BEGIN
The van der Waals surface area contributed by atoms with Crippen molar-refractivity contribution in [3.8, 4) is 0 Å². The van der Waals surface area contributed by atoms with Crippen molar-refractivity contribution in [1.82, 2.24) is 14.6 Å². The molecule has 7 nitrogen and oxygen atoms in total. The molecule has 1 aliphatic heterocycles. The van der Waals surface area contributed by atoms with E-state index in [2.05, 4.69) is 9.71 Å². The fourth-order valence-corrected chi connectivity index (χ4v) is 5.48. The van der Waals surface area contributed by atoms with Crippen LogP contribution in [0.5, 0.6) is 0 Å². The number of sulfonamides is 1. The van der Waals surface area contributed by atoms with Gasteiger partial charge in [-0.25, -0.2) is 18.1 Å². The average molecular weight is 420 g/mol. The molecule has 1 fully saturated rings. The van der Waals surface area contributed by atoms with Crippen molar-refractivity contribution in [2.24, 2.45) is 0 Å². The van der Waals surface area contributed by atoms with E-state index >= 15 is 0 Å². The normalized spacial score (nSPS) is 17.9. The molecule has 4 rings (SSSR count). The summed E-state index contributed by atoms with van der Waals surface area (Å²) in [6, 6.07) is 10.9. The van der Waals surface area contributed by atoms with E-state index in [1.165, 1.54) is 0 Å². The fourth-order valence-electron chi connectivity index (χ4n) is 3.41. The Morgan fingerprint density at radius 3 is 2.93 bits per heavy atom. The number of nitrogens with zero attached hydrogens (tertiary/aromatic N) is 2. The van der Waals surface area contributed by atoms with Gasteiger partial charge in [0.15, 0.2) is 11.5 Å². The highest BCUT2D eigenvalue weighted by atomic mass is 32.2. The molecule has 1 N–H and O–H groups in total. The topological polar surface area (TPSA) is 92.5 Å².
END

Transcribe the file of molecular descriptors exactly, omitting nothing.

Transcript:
The van der Waals surface area contributed by atoms with Crippen molar-refractivity contribution in [3.8, 4) is 0 Å². The van der Waals surface area contributed by atoms with Crippen molar-refractivity contribution in [1.82, 2.24) is 14.6 Å². The molecule has 7 nitrogen and oxygen atoms in total. The molecule has 1 aliphatic heterocycles. The van der Waals surface area contributed by atoms with E-state index in [2.05, 4.69) is 9.71 Å². The fourth-order valence-corrected chi connectivity index (χ4v) is 5.48. The van der Waals surface area contributed by atoms with Crippen LogP contribution in [0.5, 0.6) is 0 Å². The number of sulfonamides is 1. The van der Waals surface area contributed by atoms with Gasteiger partial charge in [-0.25, -0.2) is 18.1 Å². The average molecular weight is 420 g/mol. The molecule has 1 fully saturated rings. The van der Waals surface area contributed by atoms with Crippen molar-refractivity contribution in [2.24, 2.45) is 0 Å². The van der Waals surface area contributed by atoms with E-state index >= 15 is 0 Å². The normalized spacial score (nSPS) is 17.9. The molecule has 4 rings (SSSR count). The summed E-state index contributed by atoms with van der Waals surface area (Å²) in [6, 6.07) is 10.9. The van der Waals surface area contributed by atoms with E-state index in [1.165, 1.54) is 0 Å². The fourth-order valence-electron chi connectivity index (χ4n) is 3.41. The Morgan fingerprint density at radius 3 is 2.93 bits per heavy atom. The number of nitrogens with zero attached hydrogens (tertiary/aromatic N) is 2. The van der Waals surface area contributed by atoms with Gasteiger partial charge in [0.15, 0.2) is 11.5 Å². The highest BCUT2D eigenvalue weighted by atomic mass is 32.2. The molecule has 1 N–H and O–H groups in total. The topological polar surface area (TPSA) is 92.5 Å².